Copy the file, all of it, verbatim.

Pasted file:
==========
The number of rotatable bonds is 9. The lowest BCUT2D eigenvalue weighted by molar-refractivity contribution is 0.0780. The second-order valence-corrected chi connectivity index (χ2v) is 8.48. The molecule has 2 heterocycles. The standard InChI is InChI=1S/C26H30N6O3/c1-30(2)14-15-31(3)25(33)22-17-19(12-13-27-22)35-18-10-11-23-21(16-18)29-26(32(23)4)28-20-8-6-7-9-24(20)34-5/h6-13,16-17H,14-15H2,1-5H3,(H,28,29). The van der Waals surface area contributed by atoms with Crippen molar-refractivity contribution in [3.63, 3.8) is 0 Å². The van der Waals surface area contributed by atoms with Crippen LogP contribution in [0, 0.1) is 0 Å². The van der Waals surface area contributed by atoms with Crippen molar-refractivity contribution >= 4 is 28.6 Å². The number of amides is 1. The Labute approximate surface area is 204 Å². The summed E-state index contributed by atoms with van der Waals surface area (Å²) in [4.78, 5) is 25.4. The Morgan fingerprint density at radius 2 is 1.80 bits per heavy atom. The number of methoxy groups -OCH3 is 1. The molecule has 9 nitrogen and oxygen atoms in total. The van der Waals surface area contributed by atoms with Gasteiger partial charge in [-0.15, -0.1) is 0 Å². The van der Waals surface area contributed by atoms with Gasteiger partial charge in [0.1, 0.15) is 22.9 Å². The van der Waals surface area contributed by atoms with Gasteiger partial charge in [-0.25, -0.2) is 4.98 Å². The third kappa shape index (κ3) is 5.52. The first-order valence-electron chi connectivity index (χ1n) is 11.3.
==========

The number of rotatable bonds is 9. The lowest BCUT2D eigenvalue weighted by molar-refractivity contribution is 0.0780. The second-order valence-corrected chi connectivity index (χ2v) is 8.48. The molecule has 2 heterocycles. The standard InChI is InChI=1S/C26H30N6O3/c1-30(2)14-15-31(3)25(33)22-17-19(12-13-27-22)35-18-10-11-23-21(16-18)29-26(32(23)4)28-20-8-6-7-9-24(20)34-5/h6-13,16-17H,14-15H2,1-5H3,(H,28,29). The van der Waals surface area contributed by atoms with Crippen molar-refractivity contribution in [3.63, 3.8) is 0 Å². The van der Waals surface area contributed by atoms with Crippen LogP contribution in [0, 0.1) is 0 Å². The van der Waals surface area contributed by atoms with Crippen molar-refractivity contribution >= 4 is 28.6 Å². The number of amides is 1. The Labute approximate surface area is 204 Å². The summed E-state index contributed by atoms with van der Waals surface area (Å²) in [4.78, 5) is 25.4. The Morgan fingerprint density at radius 2 is 1.80 bits per heavy atom. The number of methoxy groups -OCH3 is 1. The molecule has 9 nitrogen and oxygen atoms in total. The van der Waals surface area contributed by atoms with Gasteiger partial charge in [-0.15, -0.1) is 0 Å². The van der Waals surface area contributed by atoms with Gasteiger partial charge in [0.1, 0.15) is 22.9 Å². The van der Waals surface area contributed by atoms with Gasteiger partial charge in [-0.25, -0.2) is 4.98 Å². The third kappa shape index (κ3) is 5.52. The first-order valence-electron chi connectivity index (χ1n) is 11.3.